I am compelled by what I have learned about the Quaker tradition over the past year. Primarily, I am compelled by the Living Light that dwells here. Quakers live by the divine light in and around us and believe that this divine light is radically democratic; that it is communicable and discernable to every person regardless of who has the microphone. I am also drawn to the Quaker tradition because it is a religion not merely of belief but of action. Though it emphasizes the centrality of direct and unmediated experience of the Living Light, it is not individualistic. Friends recognize that attention to the Living Light is best done in community. Strange as it seems to our western sensibilities, we don’t learn much about the Living Light Within unless we sit down and listen to The Silence with one another. I am also compelled to the Quaker world because it recognizes that it is our obligation and our privilege to help other people in the world, and especially the most vulnerable, whose needs are irrefutably greater than ours, experience the deep peace that the Living Light sows into our worried minds.

Evidence of the Living Light

There is evidence of the Living Light all around us. It is discernable in this very church: in our new sink, in the redecorated entrance, in the smell of new paint in the women’s bathroom. It is also discernable outside of the church: in the sunshine we have waited a long winter for, in the slow plant growth in our gardens, and in a new sense of hope emerging in our politics. It touched me when I proposed to Veronika in Hawaii a few weeks ago; I sensed it this week when I heard a faint whisper of truth spoken to power in the Mueller report.

We cannot control the Living Light. It is not like a pill or a diet plan. It is not a seed we can buy from the store and hold in our hands as we place it in soil. Though true, it resists even our best and most lofty theologies. We stand emboldened but dumb before it.

Light-taking Spaces

Though we can discern the Living Light, we remain vulnerable to the Great Darkness that permeates our world. This Great Darkness is in the fabric of our everyday lives. We see it on the news. Every day we learn about a new war, a new famine, a new disease. We sense it in our schools. 2018 was the worst year on record for gun violence in schools. We just learned that, in the coming wave of layoffs that will hit Spokane schools, low-income areas will be hit the hardest. We see the Great Darkness in our homes. Almost 1 in 4 women will experience severe domestic violence by an intimate partner in her lifetime. The Great Darkness is in our minds: roughly 20% of Americans suffer from mental health issues. Alas, it is in our veins. 130 people die every day from opioid-related drug overdoses. The Great Darkness is in the streets and under our bridges: the violence of our economic machine has prioritized profit over people and rendered more and more people residentially insecure and homeless.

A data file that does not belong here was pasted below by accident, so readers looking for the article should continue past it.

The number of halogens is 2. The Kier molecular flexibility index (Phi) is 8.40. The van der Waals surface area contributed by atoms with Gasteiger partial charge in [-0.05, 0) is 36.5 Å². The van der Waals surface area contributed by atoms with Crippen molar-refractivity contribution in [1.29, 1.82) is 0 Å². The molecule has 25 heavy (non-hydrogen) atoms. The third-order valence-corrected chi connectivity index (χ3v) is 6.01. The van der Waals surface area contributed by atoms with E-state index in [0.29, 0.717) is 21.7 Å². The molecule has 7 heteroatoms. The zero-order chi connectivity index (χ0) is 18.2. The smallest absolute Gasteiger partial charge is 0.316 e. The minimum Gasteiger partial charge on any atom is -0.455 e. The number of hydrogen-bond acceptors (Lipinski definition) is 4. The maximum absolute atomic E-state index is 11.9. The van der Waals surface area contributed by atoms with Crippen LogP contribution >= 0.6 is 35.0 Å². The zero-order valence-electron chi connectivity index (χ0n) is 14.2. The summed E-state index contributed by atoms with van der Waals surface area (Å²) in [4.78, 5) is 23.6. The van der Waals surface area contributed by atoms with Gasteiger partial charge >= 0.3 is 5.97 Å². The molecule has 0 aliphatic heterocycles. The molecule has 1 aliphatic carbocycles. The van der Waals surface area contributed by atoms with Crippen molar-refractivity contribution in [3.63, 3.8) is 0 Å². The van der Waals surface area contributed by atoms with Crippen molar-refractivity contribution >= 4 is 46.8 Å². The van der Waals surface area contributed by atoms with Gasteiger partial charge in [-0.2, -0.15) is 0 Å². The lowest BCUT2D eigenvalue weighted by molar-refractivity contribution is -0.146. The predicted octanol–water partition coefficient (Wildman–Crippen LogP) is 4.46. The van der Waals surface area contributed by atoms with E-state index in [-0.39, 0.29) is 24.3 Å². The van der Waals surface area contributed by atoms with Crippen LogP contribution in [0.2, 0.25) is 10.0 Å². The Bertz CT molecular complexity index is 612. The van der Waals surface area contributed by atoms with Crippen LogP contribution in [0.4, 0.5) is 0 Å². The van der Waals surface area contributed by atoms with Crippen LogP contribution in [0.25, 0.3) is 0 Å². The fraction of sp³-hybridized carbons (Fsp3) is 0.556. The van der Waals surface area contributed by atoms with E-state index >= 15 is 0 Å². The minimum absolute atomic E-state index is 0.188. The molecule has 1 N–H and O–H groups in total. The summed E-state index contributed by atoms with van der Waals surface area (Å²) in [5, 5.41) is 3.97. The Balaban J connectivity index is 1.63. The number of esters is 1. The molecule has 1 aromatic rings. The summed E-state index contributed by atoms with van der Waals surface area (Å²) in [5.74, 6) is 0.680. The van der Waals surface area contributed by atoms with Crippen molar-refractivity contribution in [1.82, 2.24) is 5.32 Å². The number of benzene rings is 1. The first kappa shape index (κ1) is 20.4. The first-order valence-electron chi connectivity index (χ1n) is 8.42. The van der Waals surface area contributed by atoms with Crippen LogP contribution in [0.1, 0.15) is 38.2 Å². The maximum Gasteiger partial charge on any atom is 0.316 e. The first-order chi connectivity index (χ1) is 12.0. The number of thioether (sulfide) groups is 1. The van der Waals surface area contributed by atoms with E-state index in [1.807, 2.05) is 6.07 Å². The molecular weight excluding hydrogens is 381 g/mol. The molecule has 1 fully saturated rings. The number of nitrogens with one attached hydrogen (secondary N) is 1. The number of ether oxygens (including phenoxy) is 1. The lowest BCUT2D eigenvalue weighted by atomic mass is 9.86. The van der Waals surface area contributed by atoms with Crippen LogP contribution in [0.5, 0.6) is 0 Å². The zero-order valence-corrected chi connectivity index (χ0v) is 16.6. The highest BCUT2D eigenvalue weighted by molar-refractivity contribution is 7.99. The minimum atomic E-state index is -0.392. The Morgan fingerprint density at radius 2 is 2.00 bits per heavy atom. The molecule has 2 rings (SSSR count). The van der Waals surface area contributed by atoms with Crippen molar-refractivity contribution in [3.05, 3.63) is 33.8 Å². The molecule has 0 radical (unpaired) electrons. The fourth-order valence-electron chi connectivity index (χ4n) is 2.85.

The theologian Dorothee Söelle suggests that the crucifixion of Jesus is an ongoing reality: that it is happening wherever the poor and vulnerable suffer from brutalizing abuses of power. How can we celebrate the resurrection while so many people are dying?

Where do you go when The Great darkness surrounds you? Where do you go when the Living Light seems extinguished? Where do we go when the weight of the world has brought us to our knees? Are you breathing under a bridge?

The Church Without a Light

For thousands if not millions of years people have turned to the gods to experience the Living Light in the face of the Great Darkness. Increasing, however, people in the United States are turning away from the gods. They are turning away from the religions that claim to house them. The migration from religion is a complex subject and it is the result of several factors. One thing is clear, though: to many people in our peculiar country, religion is perceived to be a moral failure. It does not seem to bear witness to the Living Light that gives hope to a world that lives in conscious and unconscious despair. When the Cathedral in Notre Dame burnt last week, most were concerned about losing the art in the building, not whether people had lost a house of hope and a place of light amid the darkness.

Actually, the migration from religion is not all that bad. The Holy Spirit is clearly at work, beckoning some people out of the church so that She can be found in new and creative and beautiful ways. What I lament, however, is that people are living life without something we all need: a place to gather together to be dazzled and dared by the Living Light. We humans aren’t as complex as we seem. Our souls need the Living Light like a plant needs the sun. We need places where hope can be experienced as real and lasting—not an absurd fantasy that’s hidden in an afterlife.

The Church As A Light Bearing Place